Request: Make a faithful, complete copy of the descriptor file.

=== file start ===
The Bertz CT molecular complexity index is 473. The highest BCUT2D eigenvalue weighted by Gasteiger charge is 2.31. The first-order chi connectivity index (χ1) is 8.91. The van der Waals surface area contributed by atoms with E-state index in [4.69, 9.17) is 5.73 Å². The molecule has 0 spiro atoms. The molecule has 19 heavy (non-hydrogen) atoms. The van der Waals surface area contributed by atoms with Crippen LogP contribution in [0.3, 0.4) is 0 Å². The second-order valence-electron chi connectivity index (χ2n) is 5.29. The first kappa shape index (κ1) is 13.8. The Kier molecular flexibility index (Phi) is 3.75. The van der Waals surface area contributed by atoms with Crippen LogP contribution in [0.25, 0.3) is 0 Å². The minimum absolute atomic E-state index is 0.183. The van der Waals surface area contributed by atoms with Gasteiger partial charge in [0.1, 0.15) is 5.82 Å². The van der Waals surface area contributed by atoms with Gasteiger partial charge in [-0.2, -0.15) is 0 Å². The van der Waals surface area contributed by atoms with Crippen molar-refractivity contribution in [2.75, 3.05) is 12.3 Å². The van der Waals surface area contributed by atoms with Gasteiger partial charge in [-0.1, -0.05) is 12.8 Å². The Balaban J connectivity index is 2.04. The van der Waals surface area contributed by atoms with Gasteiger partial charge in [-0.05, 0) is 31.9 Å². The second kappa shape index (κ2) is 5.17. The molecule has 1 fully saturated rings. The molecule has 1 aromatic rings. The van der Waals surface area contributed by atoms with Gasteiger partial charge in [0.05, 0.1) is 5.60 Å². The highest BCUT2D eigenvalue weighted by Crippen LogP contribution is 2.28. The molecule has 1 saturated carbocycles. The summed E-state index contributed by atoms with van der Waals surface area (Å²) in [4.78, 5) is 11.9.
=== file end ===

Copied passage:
The Bertz CT molecular complexity index is 473. The highest BCUT2D eigenvalue weighted by Gasteiger charge is 2.31. The first-order chi connectivity index (χ1) is 8.91. The van der Waals surface area contributed by atoms with E-state index in [4.69, 9.17) is 5.73 Å². The molecule has 0 spiro atoms. The molecule has 19 heavy (non-hydrogen) atoms. The van der Waals surface area contributed by atoms with Crippen LogP contribution in [0.3, 0.4) is 0 Å². The second-order valence-electron chi connectivity index (χ2n) is 5.29. The first kappa shape index (κ1) is 13.8. The Kier molecular flexibility index (Phi) is 3.75. The van der Waals surface area contributed by atoms with Crippen LogP contribution in [0.25, 0.3) is 0 Å². The minimum absolute atomic E-state index is 0.183. The van der Waals surface area contributed by atoms with Gasteiger partial charge in [0.1, 0.15) is 5.82 Å². The van der Waals surface area contributed by atoms with Gasteiger partial charge in [-0.2, -0.15) is 0 Å². The van der Waals surface area contributed by atoms with Crippen molar-refractivity contribution in [2.75, 3.05) is 12.3 Å². The van der Waals surface area contributed by atoms with Gasteiger partial charge in [-0.1, -0.05) is 12.8 Å². The Balaban J connectivity index is 2.04. The van der Waals surface area contributed by atoms with Gasteiger partial charge in [-0.05, 0) is 31.9 Å². The second kappa shape index (κ2) is 5.17. The molecule has 1 fully saturated rings. The molecule has 1 aromatic rings. The van der Waals surface area contributed by atoms with Gasteiger partial charge in [0.05, 0.1) is 5.60 Å². The highest BCUT2D eigenvalue weighted by Crippen LogP contribution is 2.28. The molecule has 1 saturated carbocycles. The summed E-state index contributed by atoms with van der Waals surface area (Å²) in [4.78, 5) is 11.9.